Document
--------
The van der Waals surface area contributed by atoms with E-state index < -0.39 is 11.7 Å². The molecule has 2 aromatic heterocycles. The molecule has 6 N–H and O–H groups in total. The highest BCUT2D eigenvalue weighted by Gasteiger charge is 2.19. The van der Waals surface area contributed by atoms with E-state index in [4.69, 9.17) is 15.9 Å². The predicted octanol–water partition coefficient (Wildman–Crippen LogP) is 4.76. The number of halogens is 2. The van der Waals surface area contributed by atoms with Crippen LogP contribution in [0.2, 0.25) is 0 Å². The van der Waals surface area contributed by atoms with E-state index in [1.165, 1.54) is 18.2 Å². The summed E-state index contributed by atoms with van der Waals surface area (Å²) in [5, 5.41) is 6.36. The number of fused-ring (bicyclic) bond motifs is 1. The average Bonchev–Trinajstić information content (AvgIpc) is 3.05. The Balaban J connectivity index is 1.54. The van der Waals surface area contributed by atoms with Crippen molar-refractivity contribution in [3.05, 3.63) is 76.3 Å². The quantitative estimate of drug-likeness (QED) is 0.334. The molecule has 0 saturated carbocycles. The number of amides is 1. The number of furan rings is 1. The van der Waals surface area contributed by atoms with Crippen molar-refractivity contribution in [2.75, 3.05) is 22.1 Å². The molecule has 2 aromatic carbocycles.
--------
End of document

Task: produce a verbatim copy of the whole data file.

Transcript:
The van der Waals surface area contributed by atoms with E-state index < -0.39 is 11.7 Å². The molecule has 2 aromatic heterocycles. The molecule has 6 N–H and O–H groups in total. The highest BCUT2D eigenvalue weighted by Gasteiger charge is 2.19. The van der Waals surface area contributed by atoms with E-state index in [4.69, 9.17) is 15.9 Å². The predicted octanol–water partition coefficient (Wildman–Crippen LogP) is 4.76. The number of halogens is 2. The van der Waals surface area contributed by atoms with Crippen LogP contribution in [0.2, 0.25) is 0 Å². The van der Waals surface area contributed by atoms with E-state index in [1.165, 1.54) is 18.2 Å². The summed E-state index contributed by atoms with van der Waals surface area (Å²) in [5, 5.41) is 6.36. The number of fused-ring (bicyclic) bond motifs is 1. The average Bonchev–Trinajstić information content (AvgIpc) is 3.05. The Balaban J connectivity index is 1.54. The van der Waals surface area contributed by atoms with Crippen molar-refractivity contribution in [3.05, 3.63) is 76.3 Å². The quantitative estimate of drug-likeness (QED) is 0.334. The molecule has 0 saturated carbocycles. The number of amides is 1. The number of furan rings is 1. The van der Waals surface area contributed by atoms with Crippen molar-refractivity contribution in [2.75, 3.05) is 22.1 Å². The molecule has 2 aromatic carbocycles.